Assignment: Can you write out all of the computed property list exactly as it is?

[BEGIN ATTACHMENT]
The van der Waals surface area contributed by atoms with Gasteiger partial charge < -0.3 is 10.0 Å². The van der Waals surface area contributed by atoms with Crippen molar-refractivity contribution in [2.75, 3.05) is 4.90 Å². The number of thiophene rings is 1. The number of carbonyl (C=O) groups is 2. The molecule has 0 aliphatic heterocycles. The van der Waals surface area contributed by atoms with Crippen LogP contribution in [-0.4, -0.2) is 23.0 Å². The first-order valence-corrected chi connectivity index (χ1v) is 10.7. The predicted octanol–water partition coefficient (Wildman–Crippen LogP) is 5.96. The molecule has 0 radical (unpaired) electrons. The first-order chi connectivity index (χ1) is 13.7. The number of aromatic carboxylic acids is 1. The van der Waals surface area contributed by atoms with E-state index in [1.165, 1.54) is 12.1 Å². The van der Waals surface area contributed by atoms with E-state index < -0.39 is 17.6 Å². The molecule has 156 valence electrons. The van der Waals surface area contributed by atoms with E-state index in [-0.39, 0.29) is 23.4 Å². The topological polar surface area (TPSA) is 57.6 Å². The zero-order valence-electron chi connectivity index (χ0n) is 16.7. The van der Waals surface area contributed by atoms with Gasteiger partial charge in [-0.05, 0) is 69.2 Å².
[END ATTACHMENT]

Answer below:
The van der Waals surface area contributed by atoms with Gasteiger partial charge < -0.3 is 10.0 Å². The van der Waals surface area contributed by atoms with Crippen molar-refractivity contribution in [2.75, 3.05) is 4.90 Å². The number of thiophene rings is 1. The number of carbonyl (C=O) groups is 2. The molecule has 0 aliphatic heterocycles. The van der Waals surface area contributed by atoms with Crippen LogP contribution in [-0.4, -0.2) is 23.0 Å². The first-order valence-corrected chi connectivity index (χ1v) is 10.7. The predicted octanol–water partition coefficient (Wildman–Crippen LogP) is 5.96. The molecule has 0 radical (unpaired) electrons. The first-order chi connectivity index (χ1) is 13.7. The number of aromatic carboxylic acids is 1. The van der Waals surface area contributed by atoms with E-state index in [1.165, 1.54) is 12.1 Å². The van der Waals surface area contributed by atoms with E-state index < -0.39 is 17.6 Å². The molecule has 156 valence electrons. The van der Waals surface area contributed by atoms with E-state index in [-0.39, 0.29) is 23.4 Å². The topological polar surface area (TPSA) is 57.6 Å². The zero-order valence-electron chi connectivity index (χ0n) is 16.7. The van der Waals surface area contributed by atoms with Gasteiger partial charge in [-0.05, 0) is 69.2 Å².